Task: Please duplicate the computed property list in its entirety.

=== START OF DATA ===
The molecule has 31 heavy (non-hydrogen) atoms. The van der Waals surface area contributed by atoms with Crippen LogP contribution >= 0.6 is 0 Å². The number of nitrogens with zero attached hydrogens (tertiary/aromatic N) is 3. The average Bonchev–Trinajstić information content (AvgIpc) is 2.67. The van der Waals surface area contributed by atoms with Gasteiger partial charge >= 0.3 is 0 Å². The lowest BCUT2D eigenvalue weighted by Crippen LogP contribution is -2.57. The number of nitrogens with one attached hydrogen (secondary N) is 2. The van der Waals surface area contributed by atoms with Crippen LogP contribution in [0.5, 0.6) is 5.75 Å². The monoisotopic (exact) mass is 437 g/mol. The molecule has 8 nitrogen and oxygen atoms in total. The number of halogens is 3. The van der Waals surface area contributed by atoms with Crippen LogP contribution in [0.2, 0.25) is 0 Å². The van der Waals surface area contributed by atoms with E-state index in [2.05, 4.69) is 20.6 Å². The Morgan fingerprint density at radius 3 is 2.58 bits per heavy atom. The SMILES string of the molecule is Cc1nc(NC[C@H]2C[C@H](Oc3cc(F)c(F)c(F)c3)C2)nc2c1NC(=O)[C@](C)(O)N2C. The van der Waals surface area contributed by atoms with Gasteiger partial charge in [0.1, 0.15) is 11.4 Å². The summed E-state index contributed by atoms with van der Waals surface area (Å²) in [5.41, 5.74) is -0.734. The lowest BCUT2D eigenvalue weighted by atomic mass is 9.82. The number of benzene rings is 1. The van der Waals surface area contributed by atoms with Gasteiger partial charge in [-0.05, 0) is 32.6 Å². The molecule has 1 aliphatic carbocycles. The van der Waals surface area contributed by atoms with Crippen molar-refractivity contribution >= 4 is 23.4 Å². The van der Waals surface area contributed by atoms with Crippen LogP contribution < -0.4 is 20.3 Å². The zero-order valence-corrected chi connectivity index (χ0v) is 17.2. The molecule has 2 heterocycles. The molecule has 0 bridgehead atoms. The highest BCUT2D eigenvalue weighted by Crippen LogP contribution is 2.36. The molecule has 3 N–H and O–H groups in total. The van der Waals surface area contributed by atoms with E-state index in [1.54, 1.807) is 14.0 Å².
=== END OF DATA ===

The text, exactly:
The molecule has 31 heavy (non-hydrogen) atoms. The van der Waals surface area contributed by atoms with Crippen LogP contribution >= 0.6 is 0 Å². The number of nitrogens with zero attached hydrogens (tertiary/aromatic N) is 3. The average Bonchev–Trinajstić information content (AvgIpc) is 2.67. The van der Waals surface area contributed by atoms with Gasteiger partial charge >= 0.3 is 0 Å². The lowest BCUT2D eigenvalue weighted by Crippen LogP contribution is -2.57. The number of nitrogens with one attached hydrogen (secondary N) is 2. The van der Waals surface area contributed by atoms with Crippen LogP contribution in [0.5, 0.6) is 5.75 Å². The monoisotopic (exact) mass is 437 g/mol. The molecule has 8 nitrogen and oxygen atoms in total. The number of halogens is 3. The van der Waals surface area contributed by atoms with Crippen LogP contribution in [0.2, 0.25) is 0 Å². The van der Waals surface area contributed by atoms with E-state index in [2.05, 4.69) is 20.6 Å². The Morgan fingerprint density at radius 3 is 2.58 bits per heavy atom. The SMILES string of the molecule is Cc1nc(NC[C@H]2C[C@H](Oc3cc(F)c(F)c(F)c3)C2)nc2c1NC(=O)[C@](C)(O)N2C. The van der Waals surface area contributed by atoms with Gasteiger partial charge in [0.1, 0.15) is 11.4 Å². The summed E-state index contributed by atoms with van der Waals surface area (Å²) in [5.41, 5.74) is -0.734. The lowest BCUT2D eigenvalue weighted by atomic mass is 9.82. The number of benzene rings is 1. The van der Waals surface area contributed by atoms with Gasteiger partial charge in [-0.05, 0) is 32.6 Å². The molecule has 1 aliphatic carbocycles. The van der Waals surface area contributed by atoms with Crippen molar-refractivity contribution >= 4 is 23.4 Å². The van der Waals surface area contributed by atoms with Crippen LogP contribution < -0.4 is 20.3 Å². The zero-order valence-corrected chi connectivity index (χ0v) is 17.2. The molecule has 2 heterocycles. The molecule has 0 bridgehead atoms. The highest BCUT2D eigenvalue weighted by Crippen LogP contribution is 2.36. The molecule has 3 N–H and O–H groups in total. The van der Waals surface area contributed by atoms with E-state index in [1.54, 1.807) is 14.0 Å².